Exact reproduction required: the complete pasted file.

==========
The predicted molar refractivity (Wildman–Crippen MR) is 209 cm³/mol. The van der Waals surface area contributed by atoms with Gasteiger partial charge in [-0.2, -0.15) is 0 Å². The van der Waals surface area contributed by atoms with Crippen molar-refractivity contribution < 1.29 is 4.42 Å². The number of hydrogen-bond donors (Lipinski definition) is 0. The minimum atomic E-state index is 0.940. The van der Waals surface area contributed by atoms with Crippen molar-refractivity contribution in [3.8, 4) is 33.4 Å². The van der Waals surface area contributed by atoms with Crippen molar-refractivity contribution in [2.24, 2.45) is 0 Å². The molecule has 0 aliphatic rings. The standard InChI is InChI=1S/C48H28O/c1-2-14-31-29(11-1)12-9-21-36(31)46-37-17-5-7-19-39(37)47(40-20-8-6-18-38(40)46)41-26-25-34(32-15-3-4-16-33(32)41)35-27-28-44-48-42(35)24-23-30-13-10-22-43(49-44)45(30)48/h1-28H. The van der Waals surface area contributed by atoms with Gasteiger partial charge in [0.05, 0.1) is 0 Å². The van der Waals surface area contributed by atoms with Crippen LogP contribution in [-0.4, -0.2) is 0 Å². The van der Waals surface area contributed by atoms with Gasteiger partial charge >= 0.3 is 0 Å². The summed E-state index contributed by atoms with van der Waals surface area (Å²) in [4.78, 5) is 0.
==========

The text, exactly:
The predicted molar refractivity (Wildman–Crippen MR) is 209 cm³/mol. The van der Waals surface area contributed by atoms with Gasteiger partial charge in [-0.2, -0.15) is 0 Å². The van der Waals surface area contributed by atoms with Crippen molar-refractivity contribution < 1.29 is 4.42 Å². The number of hydrogen-bond donors (Lipinski definition) is 0. The minimum atomic E-state index is 0.940. The van der Waals surface area contributed by atoms with Crippen molar-refractivity contribution in [3.8, 4) is 33.4 Å². The van der Waals surface area contributed by atoms with Crippen molar-refractivity contribution in [2.24, 2.45) is 0 Å². The molecule has 0 aliphatic rings. The standard InChI is InChI=1S/C48H28O/c1-2-14-31-29(11-1)12-9-21-36(31)46-37-17-5-7-19-39(37)47(40-20-8-6-18-38(40)46)41-26-25-34(32-15-3-4-16-33(32)41)35-27-28-44-48-42(35)24-23-30-13-10-22-43(49-44)45(30)48/h1-28H. The van der Waals surface area contributed by atoms with Gasteiger partial charge in [0.05, 0.1) is 0 Å². The van der Waals surface area contributed by atoms with Crippen LogP contribution in [-0.4, -0.2) is 0 Å². The van der Waals surface area contributed by atoms with Gasteiger partial charge >= 0.3 is 0 Å². The summed E-state index contributed by atoms with van der Waals surface area (Å²) in [4.78, 5) is 0.